TROUBLED TEENS REVEAL SOCIAL DIVIDE
Today’s teens are most worried about losing weight and fitting in. But more teenagers from low income families worry about bullying, drugs, and smoking compared to peers from high income families. Surveys for NHS Teen LifeCheck published today reveal social similarities and divides on some of the top teenage concerns.
Of the teenagers surveyed, almost double the number of teens from low income families worried about bullying. However, teens from higher income families are more likely to worry about peer pressure and fitting in.
The research shows:
| Worry Low income families High income families|
Losing weight 43% 30%
Further research also shows that almost half (48%) of teens don’t feel they can talk to their friends about their worries because they think they’ll be considered silly or different, and nearly a third (31%) feel that their friends just wouldn’t understand.
The research was undertaken for the NHS Teen LifeCheck website on behalf of the Department of Health. This online service - www.teenlifecheck.co.uk - is aimed at teens with the highest risk of future ill health caused by their lifestyle choices. The website encourages them to complete its quiz and act on the results, and signposts people to support for issues like bullying.
In just three months, www.teenlifecheck.co.uk is already having a considerable impact. More than 100,000 teenagers have completed a LifeCheck, getting advice on topics like bullying and smoking as well as drugs, alcohol, personal safety, healthy eating and exercise. Today’s survey will inform the ongoing development of the site so it is up to date and meaningful to teenagers.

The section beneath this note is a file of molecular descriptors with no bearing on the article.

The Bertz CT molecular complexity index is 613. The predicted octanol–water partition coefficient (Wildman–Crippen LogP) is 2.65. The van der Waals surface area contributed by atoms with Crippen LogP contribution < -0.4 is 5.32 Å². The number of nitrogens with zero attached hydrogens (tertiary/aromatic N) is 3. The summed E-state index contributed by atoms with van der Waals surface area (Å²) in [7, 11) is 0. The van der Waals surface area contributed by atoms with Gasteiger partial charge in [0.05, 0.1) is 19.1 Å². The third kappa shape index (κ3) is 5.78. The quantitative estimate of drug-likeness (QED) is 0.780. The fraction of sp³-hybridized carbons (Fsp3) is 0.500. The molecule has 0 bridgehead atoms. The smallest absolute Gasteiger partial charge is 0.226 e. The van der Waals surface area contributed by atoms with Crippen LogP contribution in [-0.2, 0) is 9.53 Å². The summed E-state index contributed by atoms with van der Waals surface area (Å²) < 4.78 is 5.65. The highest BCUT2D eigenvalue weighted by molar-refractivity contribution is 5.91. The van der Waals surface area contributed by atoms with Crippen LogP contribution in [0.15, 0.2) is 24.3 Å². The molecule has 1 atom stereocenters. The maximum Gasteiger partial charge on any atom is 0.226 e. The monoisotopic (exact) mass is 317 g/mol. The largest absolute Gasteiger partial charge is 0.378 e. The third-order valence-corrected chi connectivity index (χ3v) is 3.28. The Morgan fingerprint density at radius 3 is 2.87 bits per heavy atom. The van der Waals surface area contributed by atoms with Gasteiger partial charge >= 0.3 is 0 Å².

Public Health Minister, Gillian Merron, said:
“Whether teenagers are concerned about their weight or giving up smoking, nearly three quarters of them say they like to get confidential advice. NHS Teen LifeCheck gives teenagers the support to make decisions and choices that can help them to be healthy and happy.”
www.teenlifecheck.co.uk is specifically targeted at young people (12-15) because research has shown that these are the ‘discovery years’, where young people are most likely to experiment. There is a greater opportunity for this age group to recognise and avoid risky behaviours or unhealthy lifestyle choices.
Youth worker Katharine Terrington, said:
“We tend to think that teens share all their worries with those closest to them, but this survey shows that many would find it difficult to talk about certain issues. It’s incredibly important to them to fit in with their mates and often they don’t know whether their worries are normal or not. That’s why a non-judgemental website like teenlifecheck.co.uk can be a huge help.”
The simple, interactive quiz with multiple choice answers guides young people to tailored, non-judgemental feedback, provides top tips and then points them in the direction of more information and support such as www.talktoFrank.co.uk and Childline.
www.teenlifecheck.co.uk is one of a number of initiatives being introduced by the Government to help tackle health inequalities between high and low income families.
Many teens have commented on how helpful www.teenlifecheck.co.uk has been:
• “This really helps me because I’m suffering from a little bit of depression”
• “It helped me understand about being careful about what you do”
• “The LifeCheck helped me on areas to improve in my life.”